One hundred ten

One hundred ten

Jeanette could feel the moist heat of the thing’s breath on her face, She couldn’t move, she couldn’t cry out, and the creature was making very little noise itself. There was nothing she could do. Her efforts to buck out of the bed were stymied by the heavy body’s pressure on top of her.

There was recognition in its eyes: it knew who she was, and was going to tear her apart along the way to killing her. She wasn’t afraid: she had just died and come back from the afterlife for the second time, but she steeled herself  for the pain.

The thing dragged its claws up her arm, ribboning her nightshirt and digging deep into her flesh. She screamed in her throat. The talons of the lower limbs speared into her legs.

Then there was a whirring sound, and a hard impact above her. She felt the thing stiffen and arch its back. It rocked from one side to another and back again, but all without removing its paw from her mouth.

She was pulled down off the bed, and she hit the hard floor with her shoulder at a bad angle, and felt sparks roll down her arm. There was a series of whinings and grindings and four or five bronze shafts with spring-loaded curved blades came between her face and the creature’s. One of the crescents dig deep into a yellow eye.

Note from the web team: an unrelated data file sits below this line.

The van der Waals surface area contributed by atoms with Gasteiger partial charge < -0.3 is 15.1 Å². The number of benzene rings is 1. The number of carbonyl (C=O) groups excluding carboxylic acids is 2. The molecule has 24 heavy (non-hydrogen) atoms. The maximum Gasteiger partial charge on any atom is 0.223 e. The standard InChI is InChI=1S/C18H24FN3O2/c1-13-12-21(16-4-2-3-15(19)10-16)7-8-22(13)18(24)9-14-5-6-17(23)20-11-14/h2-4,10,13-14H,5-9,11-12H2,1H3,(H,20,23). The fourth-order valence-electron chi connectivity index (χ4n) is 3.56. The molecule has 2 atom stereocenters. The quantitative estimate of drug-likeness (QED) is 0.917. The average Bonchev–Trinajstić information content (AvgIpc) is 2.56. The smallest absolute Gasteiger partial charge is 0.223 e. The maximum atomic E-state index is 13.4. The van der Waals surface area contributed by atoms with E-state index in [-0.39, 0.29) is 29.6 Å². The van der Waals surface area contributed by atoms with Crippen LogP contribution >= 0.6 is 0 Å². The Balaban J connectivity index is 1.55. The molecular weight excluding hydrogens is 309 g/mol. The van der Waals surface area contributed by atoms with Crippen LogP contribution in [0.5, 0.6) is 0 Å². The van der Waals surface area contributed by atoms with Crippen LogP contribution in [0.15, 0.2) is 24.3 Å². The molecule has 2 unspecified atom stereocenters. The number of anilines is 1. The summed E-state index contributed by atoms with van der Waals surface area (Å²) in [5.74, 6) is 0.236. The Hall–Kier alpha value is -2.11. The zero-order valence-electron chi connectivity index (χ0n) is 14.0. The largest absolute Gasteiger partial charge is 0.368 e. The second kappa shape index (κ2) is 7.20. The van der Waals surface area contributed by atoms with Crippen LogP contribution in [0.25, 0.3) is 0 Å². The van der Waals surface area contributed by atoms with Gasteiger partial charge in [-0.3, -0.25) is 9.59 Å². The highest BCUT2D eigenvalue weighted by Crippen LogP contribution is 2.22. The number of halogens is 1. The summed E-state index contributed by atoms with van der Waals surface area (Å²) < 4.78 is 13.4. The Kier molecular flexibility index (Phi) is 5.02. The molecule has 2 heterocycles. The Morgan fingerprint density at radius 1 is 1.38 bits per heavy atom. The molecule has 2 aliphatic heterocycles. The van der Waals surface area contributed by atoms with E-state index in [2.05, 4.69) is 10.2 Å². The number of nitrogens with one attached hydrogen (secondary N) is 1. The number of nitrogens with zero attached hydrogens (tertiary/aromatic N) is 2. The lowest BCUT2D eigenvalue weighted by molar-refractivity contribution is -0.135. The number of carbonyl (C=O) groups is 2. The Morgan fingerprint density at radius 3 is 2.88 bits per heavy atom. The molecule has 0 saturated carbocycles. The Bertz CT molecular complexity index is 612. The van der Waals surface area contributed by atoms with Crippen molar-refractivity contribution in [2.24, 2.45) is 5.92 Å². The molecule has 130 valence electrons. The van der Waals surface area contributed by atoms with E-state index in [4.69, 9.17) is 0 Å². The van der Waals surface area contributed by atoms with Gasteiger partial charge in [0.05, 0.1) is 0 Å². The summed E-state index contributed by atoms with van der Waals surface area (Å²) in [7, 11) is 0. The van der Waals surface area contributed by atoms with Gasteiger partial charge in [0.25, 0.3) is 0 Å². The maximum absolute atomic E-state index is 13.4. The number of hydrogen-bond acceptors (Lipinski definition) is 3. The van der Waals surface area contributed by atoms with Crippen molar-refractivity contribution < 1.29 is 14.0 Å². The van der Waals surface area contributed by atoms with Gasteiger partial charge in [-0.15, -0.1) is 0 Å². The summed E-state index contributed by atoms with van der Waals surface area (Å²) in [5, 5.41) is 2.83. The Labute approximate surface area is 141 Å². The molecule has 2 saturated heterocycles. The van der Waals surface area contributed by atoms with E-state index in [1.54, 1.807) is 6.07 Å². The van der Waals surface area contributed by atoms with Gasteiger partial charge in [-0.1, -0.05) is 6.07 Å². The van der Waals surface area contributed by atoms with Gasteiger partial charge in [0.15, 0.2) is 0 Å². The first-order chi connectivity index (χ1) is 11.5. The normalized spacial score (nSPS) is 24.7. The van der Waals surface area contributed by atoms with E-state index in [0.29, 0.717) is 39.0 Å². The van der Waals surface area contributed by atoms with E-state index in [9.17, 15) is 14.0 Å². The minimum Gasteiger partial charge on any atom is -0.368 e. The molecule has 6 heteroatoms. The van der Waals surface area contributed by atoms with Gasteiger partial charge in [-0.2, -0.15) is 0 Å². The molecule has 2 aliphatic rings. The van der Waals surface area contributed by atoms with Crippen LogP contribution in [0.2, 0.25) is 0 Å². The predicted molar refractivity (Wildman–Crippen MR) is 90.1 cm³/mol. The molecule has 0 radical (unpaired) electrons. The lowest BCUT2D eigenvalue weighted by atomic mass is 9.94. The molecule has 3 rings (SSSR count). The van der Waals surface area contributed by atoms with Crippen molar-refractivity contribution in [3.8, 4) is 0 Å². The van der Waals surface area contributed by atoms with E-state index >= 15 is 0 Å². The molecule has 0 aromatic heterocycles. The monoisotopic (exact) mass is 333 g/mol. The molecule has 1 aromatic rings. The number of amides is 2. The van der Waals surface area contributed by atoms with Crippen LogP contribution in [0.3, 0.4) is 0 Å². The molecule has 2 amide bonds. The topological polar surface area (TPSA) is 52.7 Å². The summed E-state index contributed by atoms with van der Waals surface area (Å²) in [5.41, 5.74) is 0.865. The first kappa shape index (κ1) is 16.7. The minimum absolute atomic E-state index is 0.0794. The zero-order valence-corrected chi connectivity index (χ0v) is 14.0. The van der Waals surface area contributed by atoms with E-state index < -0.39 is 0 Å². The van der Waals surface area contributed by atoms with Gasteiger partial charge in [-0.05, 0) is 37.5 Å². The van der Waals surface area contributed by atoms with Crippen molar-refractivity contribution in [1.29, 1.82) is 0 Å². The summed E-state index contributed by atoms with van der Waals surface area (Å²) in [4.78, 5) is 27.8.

She pushed herself with her feet, and got partially out from under the black thing, and saw that on top of it was a complicated clockwork robot. More arms with spears were rising from its back, and it was glowing with a yellow light.

That was when the door to her room exploded and a humanoid tiger in mirror armor and a weasel-bear with a pike--Lord Silvertyger Elphinstone and O Tse-- were in the room, swinging and thrusting.

She managed to say hoarsely, “The black thing…” and then began coughing. Lord Elphinstone, within the space of one swordstroke, bent down and separated the her from the creature and the robot. The robot disengaged and sprang back as well, reconfiguring itself--and getting larger as it did so--until Jeanette could recognize it as a mechanical cat--a lynx.

Silvertyger lopped off a limb and sent it flying, then buried his sword in the bunched-up neck. O Tse stood astride the monster and brought his pike down into the body center. Surges of blazing energy went down the pole as the Weasel-Bear worked it back and forth. Thick fluid pulsed out of the body, but it kept moving. It seemed that the neck was trying to reconnect to the body, and even the separated arm, though its shape was softening, still moved. Lord Elphinstone threw his head back, and let out with an ear-splitting roar.